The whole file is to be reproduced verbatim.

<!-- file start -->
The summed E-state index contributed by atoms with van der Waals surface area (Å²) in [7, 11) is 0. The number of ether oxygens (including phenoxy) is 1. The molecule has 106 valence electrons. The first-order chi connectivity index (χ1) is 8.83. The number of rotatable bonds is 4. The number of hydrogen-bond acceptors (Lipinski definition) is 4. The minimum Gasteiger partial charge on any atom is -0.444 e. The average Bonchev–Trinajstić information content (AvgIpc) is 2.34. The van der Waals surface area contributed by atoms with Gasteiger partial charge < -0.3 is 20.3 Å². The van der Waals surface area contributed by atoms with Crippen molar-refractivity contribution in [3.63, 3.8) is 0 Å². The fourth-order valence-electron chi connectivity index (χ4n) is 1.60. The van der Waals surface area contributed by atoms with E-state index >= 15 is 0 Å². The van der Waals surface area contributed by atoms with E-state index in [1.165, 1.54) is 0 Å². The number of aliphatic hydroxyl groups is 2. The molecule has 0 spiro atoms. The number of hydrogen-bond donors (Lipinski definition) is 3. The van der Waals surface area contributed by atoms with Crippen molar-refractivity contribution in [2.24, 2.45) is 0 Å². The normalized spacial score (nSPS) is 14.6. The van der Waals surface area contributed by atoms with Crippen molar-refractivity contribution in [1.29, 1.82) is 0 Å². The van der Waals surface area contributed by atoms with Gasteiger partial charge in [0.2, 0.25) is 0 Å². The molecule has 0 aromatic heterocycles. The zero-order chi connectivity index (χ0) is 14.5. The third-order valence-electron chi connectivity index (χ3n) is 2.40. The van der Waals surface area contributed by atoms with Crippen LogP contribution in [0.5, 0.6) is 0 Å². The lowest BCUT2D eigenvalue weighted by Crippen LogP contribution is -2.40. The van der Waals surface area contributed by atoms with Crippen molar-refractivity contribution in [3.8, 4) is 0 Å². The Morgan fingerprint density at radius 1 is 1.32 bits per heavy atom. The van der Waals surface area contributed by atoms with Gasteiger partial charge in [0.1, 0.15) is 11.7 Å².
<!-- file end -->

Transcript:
The summed E-state index contributed by atoms with van der Waals surface area (Å²) in [7, 11) is 0. The number of ether oxygens (including phenoxy) is 1. The molecule has 106 valence electrons. The first-order chi connectivity index (χ1) is 8.83. The number of rotatable bonds is 4. The number of hydrogen-bond acceptors (Lipinski definition) is 4. The minimum Gasteiger partial charge on any atom is -0.444 e. The average Bonchev–Trinajstić information content (AvgIpc) is 2.34. The van der Waals surface area contributed by atoms with Gasteiger partial charge < -0.3 is 20.3 Å². The van der Waals surface area contributed by atoms with Crippen molar-refractivity contribution in [3.63, 3.8) is 0 Å². The fourth-order valence-electron chi connectivity index (χ4n) is 1.60. The van der Waals surface area contributed by atoms with E-state index >= 15 is 0 Å². The van der Waals surface area contributed by atoms with E-state index in [1.165, 1.54) is 0 Å². The number of aliphatic hydroxyl groups is 2. The molecule has 0 spiro atoms. The number of hydrogen-bond donors (Lipinski definition) is 3. The van der Waals surface area contributed by atoms with Crippen molar-refractivity contribution in [2.24, 2.45) is 0 Å². The normalized spacial score (nSPS) is 14.6. The van der Waals surface area contributed by atoms with Crippen molar-refractivity contribution in [1.29, 1.82) is 0 Å². The van der Waals surface area contributed by atoms with Gasteiger partial charge in [0.2, 0.25) is 0 Å². The molecule has 0 aromatic heterocycles. The zero-order chi connectivity index (χ0) is 14.5. The third-order valence-electron chi connectivity index (χ3n) is 2.40. The van der Waals surface area contributed by atoms with Crippen LogP contribution in [0.5, 0.6) is 0 Å². The lowest BCUT2D eigenvalue weighted by Crippen LogP contribution is -2.40. The van der Waals surface area contributed by atoms with Crippen molar-refractivity contribution in [3.8, 4) is 0 Å². The Morgan fingerprint density at radius 1 is 1.32 bits per heavy atom. The van der Waals surface area contributed by atoms with Gasteiger partial charge in [0.1, 0.15) is 11.7 Å².